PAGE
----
Rich or Poor: Who Plays the Lottery More?
Lottery games have been a part of the gambling business for decades, and it’s no wonder why – who doesn’t want to have a chance of winning thousands, possibly millions of dollars? It’s a temptation that attracts those who are already financially stable, and even more for people who only have a few dollars to their name.
But who is playing the lottery more, those who already have more than enough, or those who actually need more? Let’s find out!
What Researchers Found Out
It probably isn’t a surprise, but poor people are the leading participants of lottery games in the US, as concluded by a 2011 study from the Journal Gambling Studies. It included over 4,000 participants across all states, with a specific focus on lottery gambling like scratch cards, daily numbers, and lotto games.
The results showed that the lowest fifth in terms of socio-economic status has the highest rate of playing the lottery, and the most number of days spent gambling, while those in the higher status averaged only about 10 days of gambling.
It seems that households with lower income are more willing to spend their money – no matter how little they have – betting on lottery games, and possibly view it as sort of an investment for a quick getaway from poverty and improve their current living conditions.
Another study in Duke University suggests that one-third of the poorest households in the US contributes to half of all lottery ticket sales. In addition to this, North Carolina Policy Watch reported that 18 out of 20 counties with higher poverty rates (more than 20%) topped the statewide average lottery ticket spending of $200 per adult.
In 2014 alone, lottery ticket sales in 43 US states reached 70.5 billion, whereas other entertainment sectors like sports, movies, video games, and books only gathered a fraction of this amount. That’s $300 spent on lottery tickets for every adult, with most of it coming from poorer households.
Harvard also has an interesting find – while the rich tend to participate only when the jackpot prizes are the highest, the poor ones play them regardless of the prize amount. This is why daily games and scratch cards have become popular – although they only offer a fraction of the bigger games’ jackpot, these smaller prizes are considered a big win by the poor, thus explaining their continued purchase.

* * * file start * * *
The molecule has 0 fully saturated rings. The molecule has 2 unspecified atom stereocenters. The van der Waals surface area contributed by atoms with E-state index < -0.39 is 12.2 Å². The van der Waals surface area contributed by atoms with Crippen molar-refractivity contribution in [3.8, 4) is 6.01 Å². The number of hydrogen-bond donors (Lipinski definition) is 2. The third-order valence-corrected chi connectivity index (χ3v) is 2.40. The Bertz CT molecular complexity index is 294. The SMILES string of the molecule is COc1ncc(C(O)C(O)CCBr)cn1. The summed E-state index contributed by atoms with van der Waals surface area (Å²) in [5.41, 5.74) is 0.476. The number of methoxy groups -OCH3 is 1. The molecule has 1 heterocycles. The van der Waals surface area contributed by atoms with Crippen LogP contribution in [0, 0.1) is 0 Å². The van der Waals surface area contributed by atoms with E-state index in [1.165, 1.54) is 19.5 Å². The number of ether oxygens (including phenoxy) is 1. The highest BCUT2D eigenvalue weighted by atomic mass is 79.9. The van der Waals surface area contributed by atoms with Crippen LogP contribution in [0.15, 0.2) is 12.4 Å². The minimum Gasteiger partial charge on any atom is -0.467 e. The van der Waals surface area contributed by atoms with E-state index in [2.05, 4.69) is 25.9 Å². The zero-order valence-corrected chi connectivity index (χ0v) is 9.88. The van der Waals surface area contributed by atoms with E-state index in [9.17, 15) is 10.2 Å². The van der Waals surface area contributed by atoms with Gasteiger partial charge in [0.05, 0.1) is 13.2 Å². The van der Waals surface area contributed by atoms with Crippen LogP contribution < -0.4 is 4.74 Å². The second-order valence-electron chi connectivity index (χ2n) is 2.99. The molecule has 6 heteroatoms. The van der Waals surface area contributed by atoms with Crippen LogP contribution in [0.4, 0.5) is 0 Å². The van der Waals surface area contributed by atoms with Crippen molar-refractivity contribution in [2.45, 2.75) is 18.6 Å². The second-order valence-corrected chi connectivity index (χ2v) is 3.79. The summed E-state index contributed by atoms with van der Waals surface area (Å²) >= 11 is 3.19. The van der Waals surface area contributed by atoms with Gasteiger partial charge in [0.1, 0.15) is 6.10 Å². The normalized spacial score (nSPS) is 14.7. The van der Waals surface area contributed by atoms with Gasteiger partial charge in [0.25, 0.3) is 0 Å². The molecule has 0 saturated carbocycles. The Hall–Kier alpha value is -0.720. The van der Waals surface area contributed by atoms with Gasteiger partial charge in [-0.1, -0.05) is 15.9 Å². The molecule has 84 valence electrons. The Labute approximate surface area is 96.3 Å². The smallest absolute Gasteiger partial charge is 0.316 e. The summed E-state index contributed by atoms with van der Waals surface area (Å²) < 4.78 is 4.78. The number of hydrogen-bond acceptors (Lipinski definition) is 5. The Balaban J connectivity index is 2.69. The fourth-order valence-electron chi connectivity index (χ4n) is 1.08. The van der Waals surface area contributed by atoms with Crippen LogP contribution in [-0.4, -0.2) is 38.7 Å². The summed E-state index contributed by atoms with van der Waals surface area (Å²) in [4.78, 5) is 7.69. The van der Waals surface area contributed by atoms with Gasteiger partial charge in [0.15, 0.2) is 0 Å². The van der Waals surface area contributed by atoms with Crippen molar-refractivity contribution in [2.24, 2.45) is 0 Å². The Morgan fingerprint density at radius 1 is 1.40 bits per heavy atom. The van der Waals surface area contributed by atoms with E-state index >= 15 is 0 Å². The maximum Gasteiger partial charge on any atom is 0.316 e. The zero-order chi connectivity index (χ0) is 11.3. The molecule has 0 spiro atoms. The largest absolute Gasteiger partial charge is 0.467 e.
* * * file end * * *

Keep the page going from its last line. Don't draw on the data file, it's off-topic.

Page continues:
The government has also taken advantage of this trend by advertising state lotteries towards their poorer citizens, where addictive behaviors are more prevalent. Since a portion of state lottery profits go to government services like education, infrastructure, and charity, researchers speculate that this is a way to make poorer individuals contribute to society, even if they currently don’t pay taxes or are jobless to start with.
Why the Poor Play the Lottery More
A sociological study made in Germany last 2012 sought out the answer as to why the poor spend more money on lottery tickets as compared to their wealthier counterparts. The results showed that peers, educational attainment, and self-perceived social deprivation are major factors for such behavior, with culture contributing to a lesser extent.
Out of all the factors, though, network variables have the largest impact, meaning a person’s lottery purchases are directly related to their social connections’ involvement with gambling. The study also supported previous findings that people who feel that their everyday routines are hopeless and pointless spend more money on lottery tickets.
In short, people who find their daily efforts to get out of poverty futile and are surrounded by peers that also gamble spend more money for lottery tickets, compared to everyone else.
Furthermore, another study published in the Journal of Behavioral Decision Making showed that poor people see the lottery as their ticket to improve their financial status and finally experience a better life. It’s interesting to learn that people who were made to feel subjectively poorer bought twice as many tickets to those with more financial resources, further solidifying the conclusion that self-perceived social standing has a strong relation to lottery ticket expenditures.
It may not be surprising to find out that poor people bet on the lottery more than the rich do, but it is quite a shock to learn how much they are contributing to the overall sales of the industry, to the point where the government is actively advertising and relying on this demographic for state lottery revenues.
The reason why the poor gamble more on lottery tickets is also not far from anyone’s guess – they view it as a way to improve their current living conditions, and the more helpless they feel for their situation, the more that they spend in the lottery.
They are also inclined to spend more on lotto games if they are with people who also play, so it becomes a whole network of lottery players in the community. It’s too sad to learn that desperation is one of the main driving points of this behavior, but perhaps the few moments of thrill for the results, coupled with the chance to win cash, no matter how small, is worth the expense for them.